0
\$\begingroup\$

i am using two Relays to create an H-Bridge. This H-Bridge drives a 24V Motor ~3A in both directions. Now i often got the problem, when i turn on a motor and turn it off again, the relay contacts are getting burned (because the motor gets shorted between the two GND pins and its kinetic force will get stopped and it creates an electric arc)

Do you think i have attached the snubber (R = 27Ohm | C = 470nF) in the right way? Would it be better to create a second snubber on the GND Pin of the Relay, so that both: Motor ON and Motor OFF gets secured by snubber?

Unfortunately we need to short the motors when they are turned off, so it is harder to rotate the rotor of the motor.

The Relay contacts when the motor is getting turned on are always looking very nice, it is mostly the GND contacts on the relay when the motor gets shortet after it is turned off.

Any Ideas? :)

Schematic -> See in the Pictures.

H-Bridge

I am also using Free-Wheeling Diodes

Freewheeling Diodes

\$\endgroup\$

1 Answer 1

1
\$\begingroup\$

The arc is formed when the moving relay contact moves away from the 24v terminal and draws the arc to the 0v terminal of the relay. So the arc forms from 24V to ground, and can destroy the relay as the current becomes uncontrolled.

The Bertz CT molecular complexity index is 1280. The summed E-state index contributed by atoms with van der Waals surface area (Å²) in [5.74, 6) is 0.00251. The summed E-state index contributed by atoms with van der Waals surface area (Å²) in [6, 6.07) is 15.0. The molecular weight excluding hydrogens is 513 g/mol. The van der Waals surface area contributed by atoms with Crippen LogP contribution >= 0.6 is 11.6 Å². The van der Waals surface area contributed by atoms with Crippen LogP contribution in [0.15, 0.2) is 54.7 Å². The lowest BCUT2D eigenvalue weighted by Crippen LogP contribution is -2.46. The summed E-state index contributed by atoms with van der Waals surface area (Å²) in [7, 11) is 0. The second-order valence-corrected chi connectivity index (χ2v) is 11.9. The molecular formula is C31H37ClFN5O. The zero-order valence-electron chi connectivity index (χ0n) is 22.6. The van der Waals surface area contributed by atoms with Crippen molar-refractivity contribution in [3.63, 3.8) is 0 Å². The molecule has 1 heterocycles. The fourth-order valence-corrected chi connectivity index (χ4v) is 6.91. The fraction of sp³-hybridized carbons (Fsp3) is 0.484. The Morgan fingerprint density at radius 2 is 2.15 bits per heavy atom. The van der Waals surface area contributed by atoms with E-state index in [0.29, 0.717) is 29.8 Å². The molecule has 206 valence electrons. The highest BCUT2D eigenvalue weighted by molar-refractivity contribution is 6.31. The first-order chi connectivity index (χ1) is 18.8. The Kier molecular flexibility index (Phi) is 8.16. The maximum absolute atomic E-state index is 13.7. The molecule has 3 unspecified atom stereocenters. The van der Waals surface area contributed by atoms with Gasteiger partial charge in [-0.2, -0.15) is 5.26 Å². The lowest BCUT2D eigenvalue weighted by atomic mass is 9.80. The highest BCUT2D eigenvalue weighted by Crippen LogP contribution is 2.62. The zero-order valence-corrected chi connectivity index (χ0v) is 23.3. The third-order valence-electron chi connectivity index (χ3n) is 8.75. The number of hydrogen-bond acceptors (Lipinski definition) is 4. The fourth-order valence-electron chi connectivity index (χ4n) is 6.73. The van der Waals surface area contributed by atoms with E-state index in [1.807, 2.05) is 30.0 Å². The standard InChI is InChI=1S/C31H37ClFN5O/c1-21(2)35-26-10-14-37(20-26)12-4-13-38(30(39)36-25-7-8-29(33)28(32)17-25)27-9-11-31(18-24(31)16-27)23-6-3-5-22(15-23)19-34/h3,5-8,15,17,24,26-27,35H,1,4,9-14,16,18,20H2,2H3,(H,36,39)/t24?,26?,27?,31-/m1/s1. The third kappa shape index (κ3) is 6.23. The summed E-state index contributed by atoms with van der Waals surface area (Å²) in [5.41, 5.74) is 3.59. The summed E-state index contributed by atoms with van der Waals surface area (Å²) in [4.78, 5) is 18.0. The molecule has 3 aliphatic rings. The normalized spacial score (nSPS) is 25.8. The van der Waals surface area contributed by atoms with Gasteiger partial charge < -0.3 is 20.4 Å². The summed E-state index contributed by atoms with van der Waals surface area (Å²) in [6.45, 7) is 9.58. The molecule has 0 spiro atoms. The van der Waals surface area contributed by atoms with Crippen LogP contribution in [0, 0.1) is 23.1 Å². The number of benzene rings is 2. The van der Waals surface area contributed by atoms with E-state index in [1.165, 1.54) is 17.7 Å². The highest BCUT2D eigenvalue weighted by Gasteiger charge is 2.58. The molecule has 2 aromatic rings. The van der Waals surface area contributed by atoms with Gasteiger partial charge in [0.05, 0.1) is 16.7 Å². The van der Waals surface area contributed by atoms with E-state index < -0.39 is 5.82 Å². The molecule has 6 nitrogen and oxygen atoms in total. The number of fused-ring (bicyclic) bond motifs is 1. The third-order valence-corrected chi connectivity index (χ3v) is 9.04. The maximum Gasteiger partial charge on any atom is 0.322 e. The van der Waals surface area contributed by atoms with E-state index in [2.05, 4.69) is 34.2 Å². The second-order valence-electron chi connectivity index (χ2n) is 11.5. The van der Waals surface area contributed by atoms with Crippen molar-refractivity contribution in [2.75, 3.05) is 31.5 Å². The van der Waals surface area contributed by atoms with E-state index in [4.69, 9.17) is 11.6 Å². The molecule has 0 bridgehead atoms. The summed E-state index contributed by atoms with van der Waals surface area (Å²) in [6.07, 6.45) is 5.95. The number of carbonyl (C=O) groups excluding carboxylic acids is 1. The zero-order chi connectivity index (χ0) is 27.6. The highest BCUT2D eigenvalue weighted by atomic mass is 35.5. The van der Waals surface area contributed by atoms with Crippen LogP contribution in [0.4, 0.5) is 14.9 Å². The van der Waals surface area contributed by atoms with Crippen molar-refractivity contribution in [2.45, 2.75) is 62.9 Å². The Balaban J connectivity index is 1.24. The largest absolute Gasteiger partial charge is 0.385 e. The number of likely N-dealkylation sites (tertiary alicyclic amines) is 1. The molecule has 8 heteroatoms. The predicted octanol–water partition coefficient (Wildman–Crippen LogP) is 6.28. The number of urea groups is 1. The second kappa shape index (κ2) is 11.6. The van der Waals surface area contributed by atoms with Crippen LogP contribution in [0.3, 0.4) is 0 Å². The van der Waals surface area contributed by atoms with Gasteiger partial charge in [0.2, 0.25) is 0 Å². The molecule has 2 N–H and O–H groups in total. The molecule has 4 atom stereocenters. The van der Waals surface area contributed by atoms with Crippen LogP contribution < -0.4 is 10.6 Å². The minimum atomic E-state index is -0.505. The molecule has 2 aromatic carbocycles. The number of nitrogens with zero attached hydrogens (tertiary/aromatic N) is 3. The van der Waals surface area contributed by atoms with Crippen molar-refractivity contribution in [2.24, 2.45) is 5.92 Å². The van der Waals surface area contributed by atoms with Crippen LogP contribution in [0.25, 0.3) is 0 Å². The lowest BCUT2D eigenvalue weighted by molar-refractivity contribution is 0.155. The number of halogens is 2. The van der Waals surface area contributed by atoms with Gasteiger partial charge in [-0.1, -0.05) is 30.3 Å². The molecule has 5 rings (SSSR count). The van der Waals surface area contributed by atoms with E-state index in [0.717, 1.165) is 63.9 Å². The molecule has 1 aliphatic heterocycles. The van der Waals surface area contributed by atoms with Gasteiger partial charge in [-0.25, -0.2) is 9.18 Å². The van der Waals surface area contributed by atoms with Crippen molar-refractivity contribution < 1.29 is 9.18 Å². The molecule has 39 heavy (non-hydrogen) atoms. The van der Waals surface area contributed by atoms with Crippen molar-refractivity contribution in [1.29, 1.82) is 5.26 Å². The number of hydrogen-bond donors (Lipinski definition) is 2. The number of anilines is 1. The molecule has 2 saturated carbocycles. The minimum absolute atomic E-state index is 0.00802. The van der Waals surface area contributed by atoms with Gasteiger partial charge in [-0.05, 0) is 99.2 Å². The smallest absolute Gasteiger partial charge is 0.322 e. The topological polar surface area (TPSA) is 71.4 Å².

There are specific relays designed for use in the H-Bridge Mode. For example the G8NDL from OMRON are specifically designed to deal with the arc. It is only suitable for 12V systems however.

24V makes things much more difficult as the arc is much worse. There are a few choices:

  1. You can use two separate dual relays, opening and closing each contact with a dwell time of 100ms or so. 4 coils, 4 contacts.
  2. Insert a MOSFET from the Grounds of the relay to 0V, and use the mosfet to interrupt the voltage, while switching the relay polarity.

Option 2. is often more cost effective.

Update - There are also specific 24V relays with wider contact gaps, intended for truck applications that could help. For example the Fujitsu FBR572 / 582.

\$\endgroup\$

Your Answer

By clicking “Post Your Answer”, you agree to our terms of service and acknowledge you have read our privacy policy.

Not the answer you're looking for? Browse other questions tagged or ask your own question.